Cable with digital memory

LAPP Futurelab rgb

A bit of copper and plastic, sometimes with glass fibre - cables are essentially a very “analogue” product. But at the same time, a manufacturer such as LAPP collects a lot of information about its products in digital form. There is also all the data generated by the customer during use. How to link the analogue and digital worlds as seamlessly as possible in connection systems is an exciting question that the industry has been facing for some time. And LAPP has come up with two impressive answers, which address different aspects of the problem: Digital cable code and cloud marking.



Digital cable code: Cables with their own website

When a cable is assembled or installed, it is usually given a metal or plastic label, attached using cable ties. This is intended to help identify the function of the cable in the system later. But the information on it normally consists of only a few numbers and letters, and it is also static. With the digital cable code, LAPP has now created a solution that enriches this sparse information with additional data that can be added to or modified at any time. Each label has a code, which leads to a website in the cloud when scanned. On that website are production data and test logs, which are currently sent out on paper. Users can also store their own information such as production information, maintenance intervals or circuit diagrams. There is a separate website for each code. The type of code involved is a secondary consideration in the concept. For its tests, LAPP is using the widely used QR codes, but numerical codes or RFID tags are also possible. “With the digital cable code, we are connecting unlimited digital information to a physical product – the cable,” says Dr Martin Dorner, Head of Technology and Innovation Management at LAPP.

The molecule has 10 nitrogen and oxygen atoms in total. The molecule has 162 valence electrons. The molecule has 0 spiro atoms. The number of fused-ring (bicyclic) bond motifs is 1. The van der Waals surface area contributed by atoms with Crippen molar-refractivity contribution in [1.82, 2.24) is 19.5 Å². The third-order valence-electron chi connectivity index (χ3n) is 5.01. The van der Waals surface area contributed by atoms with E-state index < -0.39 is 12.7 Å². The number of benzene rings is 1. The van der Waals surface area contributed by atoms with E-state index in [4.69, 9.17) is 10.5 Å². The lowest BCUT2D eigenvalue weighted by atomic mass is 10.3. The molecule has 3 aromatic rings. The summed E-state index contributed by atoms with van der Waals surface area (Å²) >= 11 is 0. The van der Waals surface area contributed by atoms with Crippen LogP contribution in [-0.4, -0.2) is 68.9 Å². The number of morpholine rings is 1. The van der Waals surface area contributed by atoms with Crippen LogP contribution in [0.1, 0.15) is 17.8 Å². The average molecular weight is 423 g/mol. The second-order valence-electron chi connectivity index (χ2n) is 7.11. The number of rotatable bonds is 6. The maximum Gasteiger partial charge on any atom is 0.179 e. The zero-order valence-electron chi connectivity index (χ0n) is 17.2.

Cloud marking: Labels with no media discontinuity

Where do cable assemblers like LAPP Systems find out what information customers want to have on their labels? In the past, the usual method of exchanging data was using Excel or PDF files, or sometimes even hard copies. The assembler transmits this data manually and prints it out – and hopes that no errors have occurred. Cloud marking eliminates this source of errors. The software has a digital interface in which the customer enters the data that they want the assembler to print on the label – without any media discontinuity and free of errors. LAPP is already using cloud marking in its plants for preassembled cables. And there are now plans to make the software available to other assemblers. An appropriate business model is currently being developed.


Rethinking the innovation process

The digital cable code and cloud marking are the fruits of a new innovation process at LAPP, known as Innovation for Future. It is intended to promote radical and disruptive innovations, which would never have a chance in a classic stage-gate process. The ideas for the two concepts came to LAPP’s innovators in design thinking workshops. Martin Dorner said: “We take a look at customer problems and try to find unusual solutions.” The digital cable code and cloud marking are still in the concept phase, and we are currently holding discussions with potential users to get both of them ready for series production.